Noble Prospects: Capability Brown and the Yorkshire Landscape
25 June to 11 September 2016
The great landscape gardener Lancelot ‘Capability’ Brown (1716-1783) changed the face of eighteenth century English parkland, creating a magical world of woods, water and swathes of green that lives on until this day in Yorkshire. This Mercer Art Gallery exhibition is the first ever dedicated to the Yorkshire landscapes of this legendary designer to mark the 300th anniversary of his birth, devised in partnership with the Yorkshire Gardens Trust.
Capability Brown is the creator of some of Yorkshire’s most admired landscapes, which include Burton Constable, Harewood, Roche Abbey, Scampston, Sledmere and Temple Newsam. This unique exhibition brings together an intriguing collection of artworks, which reveal more about the designer and his designs. Drawn largely from Yorkshire collections the show features portraits of Capability Brown and his Yorkshire clients, original plans, drawings and documents by Brown, paintings of his creations as well as works of art that inspired his landscapes.
Capability Brown was the leading landscape designer of the second-half of the eighteenth century and there are thought to be 20 sites in Yorkshire associated with him. He rejected the very formal geometric French style of gardening and concentrated on echoing the natural undulations of the English landscape in his plans. The landscape garden is recognised as one of Britain’s greatest artistic achievements and the designs of Brown and his contemporaries have influenced gardens across the world.
Noble Prospects: Capability Brown and the Yorkshire Landscape is supported by The Landscape Agency, Saffery Champness, Savills, Coutts, Harrogate Borough Council, The Capability Brown Festival 2016, Art Fund, Natural England, The Calmcott Trust, The Friends of the Mercer Art Gallery, Leeds Philosophical and Literary Society, Historic Houses Associations Yorkshire Friends, Mr and Mrs J. Samuel and private donors.
Noble Prospects will be accompanied by a new book written by Capability Brown expert Karen Lynch, which incorporates new research and considers each of Brown’s Yorkshire landscapes.
The Yorkshire Gardens Trust
The Yorkshire Gardens Trust, an educational charity founded in 1996, works to help conserve, protect and promote Yorkshire’s rich heritage of parks, gardens and designed landscapes.
Noble Prospects: Capability Brown and the Yorkshire Landscape opens at The Mercer Art Gallery on 25 June to 11 September 2016, admission is free. Opening times are 10am – 5pm, Tuesday to Saturday and 2 – 5pm on Sundays. Closed Mondays except Bank Holidays.
KATE WHITEFORD OBE: False Perspectives
18 June to 18 September 2016
The Mercer has commissioned an exhibition of new work by artist Kate Whiteford OBE which looks at the way Capability Brown transformed the English landscape through the manipulation of scale and perspective. False Perspectives, which is funded by Arts Council England will see the gallery transformed by Whiteford’s large-scale prints of oak trees.
Whiteford has drawn inspiration from the oak trees originally planted in the 18th century by Brown at Harewood, Leeds. The exhibition reflects Brown’s clever technique of planting trees of different scales to make the horizon seem further away, thus making the landscape appear to be on a grander scale. He would also place a ‘feature tree’ in the centre of a vista to divide the view and Whiteford plays with this idea within the gallery setting.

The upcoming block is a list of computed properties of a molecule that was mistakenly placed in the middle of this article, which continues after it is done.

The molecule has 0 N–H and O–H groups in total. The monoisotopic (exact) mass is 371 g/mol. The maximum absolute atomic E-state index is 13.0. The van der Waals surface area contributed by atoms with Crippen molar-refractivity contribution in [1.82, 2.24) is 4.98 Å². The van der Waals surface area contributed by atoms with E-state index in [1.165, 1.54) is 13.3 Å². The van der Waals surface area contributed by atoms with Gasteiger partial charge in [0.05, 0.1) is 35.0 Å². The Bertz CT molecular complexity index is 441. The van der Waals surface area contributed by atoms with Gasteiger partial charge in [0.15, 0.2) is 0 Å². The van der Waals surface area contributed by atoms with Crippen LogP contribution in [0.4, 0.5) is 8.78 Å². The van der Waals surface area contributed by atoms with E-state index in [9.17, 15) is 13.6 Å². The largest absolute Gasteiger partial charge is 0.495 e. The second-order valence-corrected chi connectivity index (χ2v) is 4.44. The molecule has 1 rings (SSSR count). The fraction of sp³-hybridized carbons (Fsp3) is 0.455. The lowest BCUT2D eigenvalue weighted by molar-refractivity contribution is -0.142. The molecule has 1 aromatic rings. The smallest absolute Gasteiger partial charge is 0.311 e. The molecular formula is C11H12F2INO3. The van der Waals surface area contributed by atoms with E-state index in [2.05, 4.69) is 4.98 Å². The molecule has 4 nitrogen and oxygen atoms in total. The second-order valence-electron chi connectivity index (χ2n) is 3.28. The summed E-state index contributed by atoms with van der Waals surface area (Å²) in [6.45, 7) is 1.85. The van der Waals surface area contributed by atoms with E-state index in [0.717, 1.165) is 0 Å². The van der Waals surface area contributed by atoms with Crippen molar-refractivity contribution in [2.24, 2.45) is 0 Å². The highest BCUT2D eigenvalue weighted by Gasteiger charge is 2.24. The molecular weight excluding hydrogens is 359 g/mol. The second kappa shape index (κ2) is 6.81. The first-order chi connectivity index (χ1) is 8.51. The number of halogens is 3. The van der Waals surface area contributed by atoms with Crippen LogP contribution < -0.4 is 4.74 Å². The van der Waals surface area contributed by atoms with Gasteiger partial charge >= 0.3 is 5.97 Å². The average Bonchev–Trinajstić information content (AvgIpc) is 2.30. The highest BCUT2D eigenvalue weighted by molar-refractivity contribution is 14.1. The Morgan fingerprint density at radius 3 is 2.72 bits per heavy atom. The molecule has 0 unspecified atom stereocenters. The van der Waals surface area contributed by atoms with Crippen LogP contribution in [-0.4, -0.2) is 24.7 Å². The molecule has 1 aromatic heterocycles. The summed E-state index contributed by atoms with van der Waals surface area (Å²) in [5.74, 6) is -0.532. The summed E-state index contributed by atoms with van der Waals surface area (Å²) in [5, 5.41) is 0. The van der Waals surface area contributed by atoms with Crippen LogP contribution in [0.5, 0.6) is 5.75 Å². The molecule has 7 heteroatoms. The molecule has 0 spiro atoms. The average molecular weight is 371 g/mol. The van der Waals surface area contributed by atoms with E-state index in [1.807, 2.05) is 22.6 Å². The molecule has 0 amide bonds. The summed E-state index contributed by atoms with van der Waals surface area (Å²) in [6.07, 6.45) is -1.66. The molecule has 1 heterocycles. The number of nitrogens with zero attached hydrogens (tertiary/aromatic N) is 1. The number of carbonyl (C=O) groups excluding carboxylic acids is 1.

Just as Brown's trees in the landscape contribute to an illusion, the trees on the walls of the Mercer Art Gallery also play on the idea of illusion as they are printed in optical colours, which shift and shimmer when seen from different directions.
In 2001 in Sitelines, Harewood Whiteford made a drawing of a monumental Chippendale Sofa onto the Capability parkland within the Harewood estate. Situated below the horizon line and above the lake the sofa plays with Hogarth's 18th century concept of 'the line of beauty'. The furniture of Chippendale and the landscape of Brown were both made at the same time, manufactured and manipulated to serve the prevailing ideas of the time. A large photo-print of Sitelines, Harewood, after Chippendale will be included in the Mercer show as will the drawings for Whiteford's sofa revealing the scale of manipulation of the drawing so that is can be read in the correct perspective.
Whiteford comments: “I feel that it’s ironic that the Capability Brown parklands are now seen as 'natural English landscapes’ when in fact they were anything but natural. Through his designs he transformed the Yorkshire moorland into an Italianate landscape, inspired by those he would have seen in the paintings of Claude Lorrain.”
Whiteford has also been given access to Harrogate’s permanent art collection, from which she has carefully selected a range of works on paper, which will also be on show.
Kate Whiteford is a renowned Scottish artist now based in London, her work is in the permanent collection of the Tate Gallery and she has represented Great Britain at the Venice Biennale.
Kate Whiteford: False Perspectives is at the Mercer Art Gallery from Saturday 18 June to Sunday 18 September 2016, admission is free. Opening times are 10am – 5pm, Tuesday to Saturday and 2 – 5pm on Sundays. Closed Mondays except Bank Holidays. Admission FREE
Commissioned by the Mercer Art Gallery with the support of Arts Council England, Yorkshire.
Page last updated 14/07/2016